Wastewater surveillance of SARS-COV2 to enable real-time clinical case-finding in Calgary

Parkins, Michael D | $505,310

Alberta The University of Calgary 2020 CIHR Operating Grant

We propose to track SARS-COV2 in the wastewater (WW; i.e., sewage) in Calgary, Alberta. The SARS-COV2 virus is excreted in the poop of infected individuals – often before symptoms start. These viruses are no longer infectious, but their genetic material (RNA genomes) can be detected in wastewater samples using molecular biology techniques for RNA quantification. This project will create a pathway enabling mobilized testing of the WW network throughout Calgary. Our project will achieve 3 objectives: 1 develop procedures to collect and analyse SARS-COV2 genetic material in WW samples from regionally diverse parts of Calgary, 2 develop different molecular assays that complement each other and are resilient to the WW chemical matrix, 3 develop genomics and bioinformatics methods for identifying genetic variants of SARS-COV2 in Calgary WW thereby enhancing epidemiological tracking. In Stage 1 we will develop and validate assays with samples from Calgary’s three WW treatment plants, accounting for variability in WW chemistry and its effect on molecular biology methods. In Stage 2 we will work closely with Alberta Health Services and City engineers to apply the assays on WW from areas with known active COVID‑19 cases to demonstrate proof of principle. In stage 3 we will deploy in real-time sampling teams through the city to collect samples for monitoring new areas where infections are not known to exist, allowing AHS to proactively find and respond to infected people without symptoms. Our team involves AHS, the City of Calgary, engineers, microbiologists, clinicians/public health experts, and University deans from Science, Engineering and Medicine. We will provide real-time, actionable information on SARS-COV2 in Calgary enabling public health officials to perform regionalized case-finding and develop strategies that focus containment efforts in the areas most affected, while minimizing the collateral social and economic consequences of needed public health interventions.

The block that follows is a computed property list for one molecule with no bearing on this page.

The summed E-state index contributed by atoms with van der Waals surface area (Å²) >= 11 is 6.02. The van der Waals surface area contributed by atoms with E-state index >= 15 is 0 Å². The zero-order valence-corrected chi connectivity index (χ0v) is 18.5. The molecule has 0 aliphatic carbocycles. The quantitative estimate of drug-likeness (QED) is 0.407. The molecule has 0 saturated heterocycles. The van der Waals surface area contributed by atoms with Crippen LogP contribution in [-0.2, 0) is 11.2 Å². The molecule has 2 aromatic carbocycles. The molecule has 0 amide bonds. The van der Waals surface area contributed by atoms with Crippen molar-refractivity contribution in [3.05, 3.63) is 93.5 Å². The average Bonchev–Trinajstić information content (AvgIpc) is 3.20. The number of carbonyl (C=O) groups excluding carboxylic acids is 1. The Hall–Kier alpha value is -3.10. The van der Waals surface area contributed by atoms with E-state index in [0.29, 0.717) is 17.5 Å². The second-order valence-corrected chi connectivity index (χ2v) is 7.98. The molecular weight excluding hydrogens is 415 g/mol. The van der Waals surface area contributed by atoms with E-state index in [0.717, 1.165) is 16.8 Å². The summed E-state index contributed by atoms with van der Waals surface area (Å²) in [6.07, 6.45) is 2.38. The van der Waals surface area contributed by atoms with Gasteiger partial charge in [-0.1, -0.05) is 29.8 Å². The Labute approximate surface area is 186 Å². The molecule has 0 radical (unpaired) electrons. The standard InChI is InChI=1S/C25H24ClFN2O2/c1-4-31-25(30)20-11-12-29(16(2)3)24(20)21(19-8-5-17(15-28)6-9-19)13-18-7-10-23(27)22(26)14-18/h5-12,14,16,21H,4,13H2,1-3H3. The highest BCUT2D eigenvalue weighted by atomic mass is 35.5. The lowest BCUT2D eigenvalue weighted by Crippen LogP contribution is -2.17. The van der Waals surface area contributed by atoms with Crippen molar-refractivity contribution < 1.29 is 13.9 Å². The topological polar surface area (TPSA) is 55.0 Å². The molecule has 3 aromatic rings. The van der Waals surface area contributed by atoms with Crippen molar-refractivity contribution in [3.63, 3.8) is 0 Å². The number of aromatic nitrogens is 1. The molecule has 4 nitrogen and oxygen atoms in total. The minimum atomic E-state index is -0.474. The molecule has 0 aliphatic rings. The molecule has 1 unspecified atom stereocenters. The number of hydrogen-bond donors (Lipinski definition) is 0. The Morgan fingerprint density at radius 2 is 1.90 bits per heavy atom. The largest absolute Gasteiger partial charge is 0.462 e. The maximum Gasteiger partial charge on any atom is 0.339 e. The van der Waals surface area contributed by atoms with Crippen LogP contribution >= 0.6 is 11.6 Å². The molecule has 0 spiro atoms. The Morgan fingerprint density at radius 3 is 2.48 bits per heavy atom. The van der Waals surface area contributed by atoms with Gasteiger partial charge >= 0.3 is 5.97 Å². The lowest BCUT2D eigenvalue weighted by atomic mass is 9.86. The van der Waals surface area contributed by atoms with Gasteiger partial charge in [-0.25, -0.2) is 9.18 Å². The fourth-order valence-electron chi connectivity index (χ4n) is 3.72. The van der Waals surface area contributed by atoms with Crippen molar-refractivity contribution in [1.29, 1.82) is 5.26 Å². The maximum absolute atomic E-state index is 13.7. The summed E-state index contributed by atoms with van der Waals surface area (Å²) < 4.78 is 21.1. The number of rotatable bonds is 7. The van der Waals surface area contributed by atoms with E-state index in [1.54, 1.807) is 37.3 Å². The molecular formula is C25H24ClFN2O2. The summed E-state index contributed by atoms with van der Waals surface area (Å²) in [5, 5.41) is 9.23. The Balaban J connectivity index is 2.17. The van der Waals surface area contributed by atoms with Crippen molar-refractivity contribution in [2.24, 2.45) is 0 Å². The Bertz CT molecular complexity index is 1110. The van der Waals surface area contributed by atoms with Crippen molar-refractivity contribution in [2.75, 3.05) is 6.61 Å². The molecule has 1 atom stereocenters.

With funding from the Government of Canada

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